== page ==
Skip to content


Akella Subrahmanyam Vs. State of Andhra Pradesh - Court Judgment

LegalCrystal Citation
SubjectCriminal
CourtSupreme Court of India
Decided On
Case NumberCriminal Appeal 185 of 1975, decided on November 27, 1978.
Judge
Reported in(1980)1SCC590
Acts(Enlargement of Criminal Appellate Jurisdiction) Act, 1970 - Section 2; Indian Penal Code 1860 - Sections 392, 34, 302; Code of Criminal Procedure 1973 - Section 164, 417
AppellantAkella Subrahmanyam
RespondentState of Andhra Pradesh
DispositionAppeal dismissed
Excerpt:
.....procedure, 1973 - section 164 - confession before magistrate - voluntary nature of - on facts, confessional statement held, voluntary and not made under influence of police criminal trial - circumstantial evidence -- neighbours hearing sound of groaning from the house of the deceased and on enquiry accused gave evasive reply - shortly thereafter the neighbours entering the deceased's house and finding the dead body but not the bangles - accused also not present there - at the instance of one of the accused police arresting the co-accused - bangles also recovered at the instance of the co-accused - held, circumstantial evidence leading beyond reasonable doubt to the conclusion that in prosecution of the common intention, the accused committed the offences of robbery and murder - penal..........natural parents at rajahmundry where he was studying but paid occasional visits to valluru to see akella subbamma, his adoptive mother. lured by his adoptive mother's material possessions which consisted of 2½ acres of wet land worth about twenty-five thousand rupees, gold bangles and silverware and actuated by the base desire of hastening the process of devolution and enriching himself expeditiously, the appellant hatched an ignoble plan with pakala prasadarao alias prasad, his bosom friend and co-accused, for robbing the deceased of her valuables and doing away with her. in furtherance of their common intention, the appellant and prasad left rajahmundry by bus at 4.30 p.m. on september 23, 1972 for the house of akella subbamma in valluru where they reached the same evening at about.....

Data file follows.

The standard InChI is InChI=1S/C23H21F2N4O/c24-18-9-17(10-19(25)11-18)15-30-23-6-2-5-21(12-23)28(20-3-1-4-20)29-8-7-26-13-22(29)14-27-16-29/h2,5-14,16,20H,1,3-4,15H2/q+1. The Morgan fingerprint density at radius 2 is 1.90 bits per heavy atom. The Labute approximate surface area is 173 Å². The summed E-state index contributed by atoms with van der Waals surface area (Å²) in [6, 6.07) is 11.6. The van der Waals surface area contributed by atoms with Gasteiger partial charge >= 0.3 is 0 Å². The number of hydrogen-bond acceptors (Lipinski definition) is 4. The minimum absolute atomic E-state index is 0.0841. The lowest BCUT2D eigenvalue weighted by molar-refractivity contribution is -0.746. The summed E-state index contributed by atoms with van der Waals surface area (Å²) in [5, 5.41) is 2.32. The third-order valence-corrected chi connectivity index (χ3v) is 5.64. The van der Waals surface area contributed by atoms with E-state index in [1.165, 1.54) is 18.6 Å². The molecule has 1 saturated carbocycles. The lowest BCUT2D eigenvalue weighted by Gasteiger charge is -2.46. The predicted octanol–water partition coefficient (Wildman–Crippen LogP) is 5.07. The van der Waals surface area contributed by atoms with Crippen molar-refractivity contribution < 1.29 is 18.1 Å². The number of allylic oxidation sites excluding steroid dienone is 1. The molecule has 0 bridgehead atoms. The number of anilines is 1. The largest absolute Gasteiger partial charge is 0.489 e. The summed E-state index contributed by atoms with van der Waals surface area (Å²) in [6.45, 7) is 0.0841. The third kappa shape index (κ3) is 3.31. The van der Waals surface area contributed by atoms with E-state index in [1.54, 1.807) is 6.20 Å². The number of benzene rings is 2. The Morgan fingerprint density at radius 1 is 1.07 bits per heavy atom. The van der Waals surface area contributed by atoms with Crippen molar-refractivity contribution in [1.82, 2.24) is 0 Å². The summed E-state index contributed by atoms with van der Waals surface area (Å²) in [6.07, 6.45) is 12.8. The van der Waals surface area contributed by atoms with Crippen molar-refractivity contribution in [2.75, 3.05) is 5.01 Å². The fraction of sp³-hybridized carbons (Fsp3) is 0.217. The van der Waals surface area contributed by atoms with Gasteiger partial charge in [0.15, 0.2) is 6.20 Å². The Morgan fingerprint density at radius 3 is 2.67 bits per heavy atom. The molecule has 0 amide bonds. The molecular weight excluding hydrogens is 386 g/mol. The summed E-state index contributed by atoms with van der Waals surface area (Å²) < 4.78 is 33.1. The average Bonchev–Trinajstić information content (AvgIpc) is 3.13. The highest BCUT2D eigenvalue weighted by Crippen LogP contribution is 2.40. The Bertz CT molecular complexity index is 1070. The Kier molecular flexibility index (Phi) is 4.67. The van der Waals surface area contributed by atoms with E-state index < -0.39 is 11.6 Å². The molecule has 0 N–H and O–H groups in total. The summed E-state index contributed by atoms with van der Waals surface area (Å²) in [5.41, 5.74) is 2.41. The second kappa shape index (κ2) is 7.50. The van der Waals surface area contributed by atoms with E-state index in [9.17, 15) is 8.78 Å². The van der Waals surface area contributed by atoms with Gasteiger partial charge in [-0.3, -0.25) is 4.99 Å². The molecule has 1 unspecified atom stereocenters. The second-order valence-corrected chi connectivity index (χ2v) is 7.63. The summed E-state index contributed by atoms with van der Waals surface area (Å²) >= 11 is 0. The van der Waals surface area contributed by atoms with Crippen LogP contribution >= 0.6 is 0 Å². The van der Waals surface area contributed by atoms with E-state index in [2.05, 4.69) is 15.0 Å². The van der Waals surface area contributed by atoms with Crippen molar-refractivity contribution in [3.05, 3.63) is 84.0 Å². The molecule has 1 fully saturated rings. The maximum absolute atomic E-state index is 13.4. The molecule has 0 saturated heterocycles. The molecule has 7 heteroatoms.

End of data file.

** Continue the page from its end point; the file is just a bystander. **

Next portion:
Judgment:
JASWANT SINGH, J.—

1. This appeal under Section 2(a) of the Supreme Court (Enlargement of Criminal Appellate Jurisdiction) Act, 1970 is directed against the judgment and order dated January 16, 1975 of the High Court of Judicature, Andhra Pradesh at Hyderabad whereby the judgment and order dated June 27, 1973 of the Sessions Judge, East Godavari Division at Rajah-mundry acquitting the appellant of the offences under Section 392 read with Section 34 and Section 302 read with Section 34 of the Indian Penal Code was set aside and he was convicted for the aforesaid offences and sentenced to seven years' rigorous imprisonment on the first count and life imprisonment on the second count.